Philippines: US Marine 'expected' in Olongapo probe

MANILA, Philippines – The US Marine accused of murdering a transgender Filipino is “expected” to attend the investigation into the case Tuesday, October 21, as stated in an agreement between the Philippines and the United States.

Philippine Department of Foreign Affairs (DFA) spokesman Charles Jose cited the Visiting Forces Agreement (VFA) in asserting that the prosecutor “will expect” Private First Class Joseph Scott Pemberton to show up on Tuesday.

“With regard to that, the prosecutor will expect the respondent to appear for preliminary investigation tomorrow on the basis of the VFA that says US military authorities shall, upon formal notification by the Philippine authorities and without delay, make such personnel available to those authorities in time for any investigative or judicial proceedings,” Jose said in a media briefing Monday, October 20.

When asked if Pemberton is “obliged” to attend the preliminary investigation, Jose emphasized, “He'll be expected in accordance with the VFA.”

The DFA's statements came after the US Embassy in Manila on Sunday, October 19, failed to guarantee Pemberton's presence on Tuesday.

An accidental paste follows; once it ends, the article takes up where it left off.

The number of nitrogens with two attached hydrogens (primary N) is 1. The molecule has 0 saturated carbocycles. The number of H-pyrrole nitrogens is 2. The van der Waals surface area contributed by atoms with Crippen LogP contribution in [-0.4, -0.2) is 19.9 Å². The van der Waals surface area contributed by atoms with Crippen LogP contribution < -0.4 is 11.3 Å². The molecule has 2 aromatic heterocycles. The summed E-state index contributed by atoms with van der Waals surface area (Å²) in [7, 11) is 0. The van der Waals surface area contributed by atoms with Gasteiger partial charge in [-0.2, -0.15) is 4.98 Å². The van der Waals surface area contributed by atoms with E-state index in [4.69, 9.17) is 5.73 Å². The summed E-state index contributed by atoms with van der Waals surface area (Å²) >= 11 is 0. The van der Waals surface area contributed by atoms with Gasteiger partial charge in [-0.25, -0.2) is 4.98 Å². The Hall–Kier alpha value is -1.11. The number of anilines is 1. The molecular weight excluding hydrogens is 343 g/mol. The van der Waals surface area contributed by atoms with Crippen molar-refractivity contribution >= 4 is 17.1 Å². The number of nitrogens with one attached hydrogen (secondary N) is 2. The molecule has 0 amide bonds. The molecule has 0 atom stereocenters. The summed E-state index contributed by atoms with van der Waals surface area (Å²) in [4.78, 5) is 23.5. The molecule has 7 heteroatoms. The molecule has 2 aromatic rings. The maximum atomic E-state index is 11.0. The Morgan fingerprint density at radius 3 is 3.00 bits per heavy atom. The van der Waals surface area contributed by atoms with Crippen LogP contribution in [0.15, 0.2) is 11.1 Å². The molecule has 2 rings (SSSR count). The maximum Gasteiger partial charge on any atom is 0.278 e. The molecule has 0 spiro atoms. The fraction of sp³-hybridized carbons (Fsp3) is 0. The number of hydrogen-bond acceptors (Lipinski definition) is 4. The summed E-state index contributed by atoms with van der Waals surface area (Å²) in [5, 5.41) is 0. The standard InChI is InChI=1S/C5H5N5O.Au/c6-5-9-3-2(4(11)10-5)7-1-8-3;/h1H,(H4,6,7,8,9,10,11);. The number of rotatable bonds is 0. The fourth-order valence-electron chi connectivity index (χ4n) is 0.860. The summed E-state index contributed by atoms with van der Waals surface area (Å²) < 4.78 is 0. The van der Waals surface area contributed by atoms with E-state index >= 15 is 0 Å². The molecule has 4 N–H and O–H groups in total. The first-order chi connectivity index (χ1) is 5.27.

The US Embassy said Pemberton's appearance “is a decision that that he will make in consultation with his Philippine legal counsel, in accordance with Philippine law.”

DOJ: Pemberton no exception

Justice Secretary Leila de Lima, for her part, on Monday said the prosecutors “will insist” on Pemberton's presence to avoid perceptions of “special treatment.”

Normally, De Lima said, an accused has to execute his affidavit before a prosecutor. She said she sees “no reason” why Pemberton should be an exception.

The Olongapo City Prosecutor's Office summoned Pemberton to the preliminary investigation after the US Marine allegedly murdered Jennifer Laude, 26, in Olongapo City.

Pemberton's case has revived calls to scrap the VFA, a 1998 deal that formalized military exercises between the Philippines and the United States.

A contentious provision of the VFA states: “The custody of any United States personnel over whom the Philippines is to exercise jurisdiction shall immediately reside with the United States military authorities, if they so request.”

Critics said the Philippines should take custody of erring US servicemen.

In 2006, the VFA's critics also questioned US custody of another US serviceman, Marine Lance Corporal Daniel Smith, who was sentenced to 40 years in jail for raping a Filipina a year earlier. – Rappler.com

Paterno R. Esmaquel II

Paterno R. Esmaquel II is a senior reporter leading Rappler’s coverage of religion and foreign affairs. He finished MA Journalism in Ateneo and MSc Asian Studies (Religions in Plural Societies) at RSIS, Singapore. For story ideas or feedback, email him at pat.esmaquel@rappler.com.

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